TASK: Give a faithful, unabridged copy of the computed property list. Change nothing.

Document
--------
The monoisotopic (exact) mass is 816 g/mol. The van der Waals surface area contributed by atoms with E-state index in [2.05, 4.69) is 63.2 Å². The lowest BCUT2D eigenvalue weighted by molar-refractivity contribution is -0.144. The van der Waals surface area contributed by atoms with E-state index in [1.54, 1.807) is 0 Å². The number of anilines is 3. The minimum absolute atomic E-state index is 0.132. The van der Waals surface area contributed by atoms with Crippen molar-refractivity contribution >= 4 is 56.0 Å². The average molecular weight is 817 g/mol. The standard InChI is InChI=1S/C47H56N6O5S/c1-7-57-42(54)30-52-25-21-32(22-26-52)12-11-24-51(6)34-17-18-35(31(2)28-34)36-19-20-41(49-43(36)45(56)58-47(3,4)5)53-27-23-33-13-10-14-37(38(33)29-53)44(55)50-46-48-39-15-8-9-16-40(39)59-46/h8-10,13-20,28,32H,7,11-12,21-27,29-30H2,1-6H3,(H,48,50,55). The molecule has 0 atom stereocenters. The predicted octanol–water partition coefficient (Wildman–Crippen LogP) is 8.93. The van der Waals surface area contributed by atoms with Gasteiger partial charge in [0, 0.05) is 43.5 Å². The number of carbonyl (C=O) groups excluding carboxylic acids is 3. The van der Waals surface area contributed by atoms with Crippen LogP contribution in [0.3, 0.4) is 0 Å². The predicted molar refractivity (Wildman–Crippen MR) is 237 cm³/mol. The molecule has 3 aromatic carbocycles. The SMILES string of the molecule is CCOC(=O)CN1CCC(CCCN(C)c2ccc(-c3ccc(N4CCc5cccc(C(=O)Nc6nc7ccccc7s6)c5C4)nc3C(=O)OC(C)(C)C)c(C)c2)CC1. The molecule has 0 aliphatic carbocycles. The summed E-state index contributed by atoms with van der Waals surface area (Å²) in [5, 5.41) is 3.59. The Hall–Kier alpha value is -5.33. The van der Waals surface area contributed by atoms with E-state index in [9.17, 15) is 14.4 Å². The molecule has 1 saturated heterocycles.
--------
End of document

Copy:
The monoisotopic (exact) mass is 816 g/mol. The van der Waals surface area contributed by atoms with E-state index in [2.05, 4.69) is 63.2 Å². The lowest BCUT2D eigenvalue weighted by molar-refractivity contribution is -0.144. The van der Waals surface area contributed by atoms with E-state index in [1.54, 1.807) is 0 Å². The number of anilines is 3. The minimum absolute atomic E-state index is 0.132. The van der Waals surface area contributed by atoms with Crippen molar-refractivity contribution >= 4 is 56.0 Å². The average molecular weight is 817 g/mol. The standard InChI is InChI=1S/C47H56N6O5S/c1-7-57-42(54)30-52-25-21-32(22-26-52)12-11-24-51(6)34-17-18-35(31(2)28-34)36-19-20-41(49-43(36)45(56)58-47(3,4)5)53-27-23-33-13-10-14-37(38(33)29-53)44(55)50-46-48-39-15-8-9-16-40(39)59-46/h8-10,13-20,28,32H,7,11-12,21-27,29-30H2,1-6H3,(H,48,50,55). The molecule has 0 atom stereocenters. The predicted octanol–water partition coefficient (Wildman–Crippen LogP) is 8.93. The van der Waals surface area contributed by atoms with Gasteiger partial charge in [0, 0.05) is 43.5 Å². The number of carbonyl (C=O) groups excluding carboxylic acids is 3. The van der Waals surface area contributed by atoms with Crippen LogP contribution in [0.3, 0.4) is 0 Å². The predicted molar refractivity (Wildman–Crippen MR) is 237 cm³/mol. The molecule has 3 aromatic carbocycles. The SMILES string of the molecule is CCOC(=O)CN1CCC(CCCN(C)c2ccc(-c3ccc(N4CCc5cccc(C(=O)Nc6nc7ccccc7s6)c5C4)nc3C(=O)OC(C)(C)C)c(C)c2)CC1. The molecule has 0 aliphatic carbocycles. The summed E-state index contributed by atoms with van der Waals surface area (Å²) in [5, 5.41) is 3.59. The Hall–Kier alpha value is -5.33. The van der Waals surface area contributed by atoms with E-state index in [9.17, 15) is 14.4 Å². The molecule has 1 saturated heterocycles.